Volvo Cars sales volumes for the first half of 2021 is 41% higher than the same period in 2020 and up 12% over the same period in 2019. The 12-month rolling sales volume is approximately 775,000 cars, just shy of the 800,000-target set 10 years ago.
“The company continued to grow strongly despite the industry-wide semiconductor shortage, but more importantly, we demonstrated that we are a leader of the ongoing transformation in the automotive industry,” said Häkan Samuelsson, chief executive of Volvo Cars.
Volvo aims to be fully electric by 2030. Sales of its Recharge models grew significantly, up 25% of the global volume. According to a release from Volvo, this is the highest electrification share as a proportion of total sales among traditional car makers.
As part of its move to full electrification, Volvo launched its second fully electric model, the C40 Recharge. It also ramped up its online sales strategy to meet changing customer behavior. From now on, all fully electric models will be available exclusively through volvocars.com, and customers will be able to order at home, at a Volvo studio or with a retailer.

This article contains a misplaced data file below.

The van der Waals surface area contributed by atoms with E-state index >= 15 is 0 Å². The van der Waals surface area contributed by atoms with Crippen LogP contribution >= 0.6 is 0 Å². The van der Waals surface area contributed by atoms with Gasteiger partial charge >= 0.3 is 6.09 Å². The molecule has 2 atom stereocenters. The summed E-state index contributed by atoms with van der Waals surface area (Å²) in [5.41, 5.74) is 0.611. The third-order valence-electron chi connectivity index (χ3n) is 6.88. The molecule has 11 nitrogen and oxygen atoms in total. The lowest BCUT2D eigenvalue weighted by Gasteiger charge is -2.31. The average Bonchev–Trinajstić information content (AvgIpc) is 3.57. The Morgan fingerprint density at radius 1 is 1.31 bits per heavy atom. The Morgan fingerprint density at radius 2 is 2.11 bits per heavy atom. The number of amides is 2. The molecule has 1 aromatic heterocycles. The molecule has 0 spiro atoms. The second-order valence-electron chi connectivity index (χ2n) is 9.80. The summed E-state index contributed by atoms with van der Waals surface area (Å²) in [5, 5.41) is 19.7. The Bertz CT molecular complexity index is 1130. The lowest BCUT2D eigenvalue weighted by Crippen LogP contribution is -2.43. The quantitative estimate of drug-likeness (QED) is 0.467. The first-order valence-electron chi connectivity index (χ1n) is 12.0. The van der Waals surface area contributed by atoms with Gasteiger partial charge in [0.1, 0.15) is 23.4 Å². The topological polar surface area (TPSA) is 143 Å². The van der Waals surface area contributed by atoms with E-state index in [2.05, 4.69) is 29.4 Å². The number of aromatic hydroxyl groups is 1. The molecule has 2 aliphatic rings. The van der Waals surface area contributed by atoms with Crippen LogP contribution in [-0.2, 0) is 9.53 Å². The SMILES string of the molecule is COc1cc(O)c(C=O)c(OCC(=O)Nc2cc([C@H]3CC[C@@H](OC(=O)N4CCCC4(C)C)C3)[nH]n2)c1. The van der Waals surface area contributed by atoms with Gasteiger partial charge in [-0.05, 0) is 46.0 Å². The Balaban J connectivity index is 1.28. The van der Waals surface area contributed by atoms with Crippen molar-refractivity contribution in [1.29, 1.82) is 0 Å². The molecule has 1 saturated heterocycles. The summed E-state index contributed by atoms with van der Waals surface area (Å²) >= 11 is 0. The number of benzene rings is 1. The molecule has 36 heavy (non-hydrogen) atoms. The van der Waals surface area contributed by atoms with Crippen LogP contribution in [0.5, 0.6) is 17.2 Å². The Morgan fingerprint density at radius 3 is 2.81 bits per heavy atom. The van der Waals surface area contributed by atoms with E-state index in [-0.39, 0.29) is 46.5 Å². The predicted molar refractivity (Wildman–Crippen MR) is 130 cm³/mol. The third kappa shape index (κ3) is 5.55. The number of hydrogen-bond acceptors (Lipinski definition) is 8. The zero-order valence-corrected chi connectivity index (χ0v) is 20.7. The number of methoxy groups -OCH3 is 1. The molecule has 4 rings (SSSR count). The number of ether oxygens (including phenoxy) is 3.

Volvo also has teamed up with Northvolt for joint development and manufacturing of its next generation battery cells.
“Volvo Cars has a decade-long track record of successful transformation. The car industry is changing more than ever, and we have a strong determination to be the fastest transformer,” said Samuelsson.
Volvo opened its Ridgeville, South Carolina, plant in 2018, where it currently produces the S60 sedan with approximately 1,500 workers at the plant. In June, Volvo announced that it is investing $118 million in the plant so it can build fully electric vehicles. The company also has built a training and development facility at the campus to help train employees and its retailer network personnel.